With a multidisciplinary team, we visited our partners in Paris-France in early October. The objective of this visit was to aggregate more than 100 indicators into the SDG Index. After this, our Municipal Atlas of the SDGs in Bolivia is closer to being ready for publication.
In the process of careful aggregation and analysis carried out with statisticians and social scientists who have extensive experience in the production of the SDG Index at the multi-regional and global level, we discarded 41 of the 104 indicators with which we arrived in Paris. At this cleaning stage, we discarded those indicators that generated redundancy or those that did not meet the required quality standards. We also ruled out those indicators that did not correctly read a phenomenon due to excessive noise generated in a large number of municipalities.
This process led to the exclusion of SDG 12 Responsible Production and Consumption, and SDG 14 Life Under Water in our municipal SDG Index. According to the criteria mentioned above, in Bolivia we have not been able to find good enough disaggregated data at the municipal level to be able to evaluate responsible consumption and production patterns, which forces us to highlight the problem of data production in Bolivia, a topic that we will touch upon extensively in the Atlas. On the other hand, SDG 14 which refers to underwater life is difficult to assess as Bolivia is a Mediterranean country. However, with significant amounts of fresh water, Bolivia does not have data to assess the vast aquatic biodiversity it hosts within its territory. Again, we stumbled into the inadequacy of data in this regard.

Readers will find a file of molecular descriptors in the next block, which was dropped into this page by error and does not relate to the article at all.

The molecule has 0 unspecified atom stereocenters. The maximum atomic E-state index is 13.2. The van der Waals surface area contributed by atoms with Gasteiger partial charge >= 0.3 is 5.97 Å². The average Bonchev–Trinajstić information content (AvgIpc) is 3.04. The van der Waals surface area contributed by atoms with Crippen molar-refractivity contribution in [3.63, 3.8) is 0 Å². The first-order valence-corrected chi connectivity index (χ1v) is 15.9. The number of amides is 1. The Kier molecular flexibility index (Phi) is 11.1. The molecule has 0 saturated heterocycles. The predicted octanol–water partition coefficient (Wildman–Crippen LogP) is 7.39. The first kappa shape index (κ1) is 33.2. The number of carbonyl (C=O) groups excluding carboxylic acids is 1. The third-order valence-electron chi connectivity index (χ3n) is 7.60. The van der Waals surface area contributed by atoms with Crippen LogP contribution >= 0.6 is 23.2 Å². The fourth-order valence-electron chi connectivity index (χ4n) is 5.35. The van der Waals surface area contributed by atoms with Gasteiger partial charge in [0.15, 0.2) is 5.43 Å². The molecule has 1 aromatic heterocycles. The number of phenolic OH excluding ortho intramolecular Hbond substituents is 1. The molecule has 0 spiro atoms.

Once the cleanup was done, we finally ran Stata codes to transform the indicators into 15 indexes, one for each Development Goal (excluding SDGs 12 and 14) and a final code to get the aggregate SDG index that tells us which municipalities have made the most progress in meeting the goals set by the Sustainable Development Goals in 2015, and which are among the most lagging. This information will be made public when we launch the Atlas in March 2020.
We were very grateful to the SDSN team in Paris, which through this experience really highlighted the potential of a global network.